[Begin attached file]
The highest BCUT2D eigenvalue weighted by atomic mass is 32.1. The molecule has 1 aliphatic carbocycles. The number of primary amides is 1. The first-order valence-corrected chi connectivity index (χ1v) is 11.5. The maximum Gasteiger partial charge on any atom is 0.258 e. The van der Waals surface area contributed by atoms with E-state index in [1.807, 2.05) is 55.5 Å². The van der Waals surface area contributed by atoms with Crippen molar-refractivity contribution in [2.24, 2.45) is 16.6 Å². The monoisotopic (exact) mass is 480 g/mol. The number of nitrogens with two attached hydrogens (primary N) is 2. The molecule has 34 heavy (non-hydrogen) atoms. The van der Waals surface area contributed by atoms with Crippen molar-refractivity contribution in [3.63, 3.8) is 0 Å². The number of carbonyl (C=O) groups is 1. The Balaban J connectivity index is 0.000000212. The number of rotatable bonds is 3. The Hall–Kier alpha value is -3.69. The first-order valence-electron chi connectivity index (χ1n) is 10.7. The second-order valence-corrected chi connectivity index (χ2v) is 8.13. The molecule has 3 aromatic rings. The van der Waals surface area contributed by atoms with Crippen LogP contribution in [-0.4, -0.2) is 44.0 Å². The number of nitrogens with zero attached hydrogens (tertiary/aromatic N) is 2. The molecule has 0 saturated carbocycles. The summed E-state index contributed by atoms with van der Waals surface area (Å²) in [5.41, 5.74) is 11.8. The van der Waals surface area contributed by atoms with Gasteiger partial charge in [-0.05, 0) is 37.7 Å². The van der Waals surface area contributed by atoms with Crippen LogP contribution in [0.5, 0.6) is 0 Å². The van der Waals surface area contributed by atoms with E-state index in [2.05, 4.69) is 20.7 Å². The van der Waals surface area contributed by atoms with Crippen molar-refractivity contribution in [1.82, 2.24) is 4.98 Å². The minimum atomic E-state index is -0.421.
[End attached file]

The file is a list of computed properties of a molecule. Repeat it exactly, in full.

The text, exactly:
The highest BCUT2D eigenvalue weighted by atomic mass is 32.1. The molecule has 1 aliphatic carbocycles. The number of primary amides is 1. The first-order valence-corrected chi connectivity index (χ1v) is 11.5. The maximum Gasteiger partial charge on any atom is 0.258 e. The van der Waals surface area contributed by atoms with E-state index in [1.807, 2.05) is 55.5 Å². The van der Waals surface area contributed by atoms with Crippen molar-refractivity contribution in [2.24, 2.45) is 16.6 Å². The monoisotopic (exact) mass is 480 g/mol. The number of nitrogens with two attached hydrogens (primary N) is 2. The molecule has 34 heavy (non-hydrogen) atoms. The van der Waals surface area contributed by atoms with Crippen molar-refractivity contribution in [3.63, 3.8) is 0 Å². The number of carbonyl (C=O) groups is 1. The Balaban J connectivity index is 0.000000212. The number of rotatable bonds is 3. The Hall–Kier alpha value is -3.69. The first-order valence-electron chi connectivity index (χ1n) is 10.7. The second-order valence-corrected chi connectivity index (χ2v) is 8.13. The molecule has 3 aromatic rings. The van der Waals surface area contributed by atoms with Crippen LogP contribution in [-0.4, -0.2) is 44.0 Å². The number of nitrogens with zero attached hydrogens (tertiary/aromatic N) is 2. The molecule has 0 saturated carbocycles. The summed E-state index contributed by atoms with van der Waals surface area (Å²) in [5.41, 5.74) is 11.8. The van der Waals surface area contributed by atoms with Gasteiger partial charge in [-0.05, 0) is 37.7 Å². The van der Waals surface area contributed by atoms with Crippen LogP contribution in [0.5, 0.6) is 0 Å². The van der Waals surface area contributed by atoms with E-state index in [2.05, 4.69) is 20.7 Å². The van der Waals surface area contributed by atoms with Crippen molar-refractivity contribution in [1.82, 2.24) is 4.98 Å². The minimum atomic E-state index is -0.421.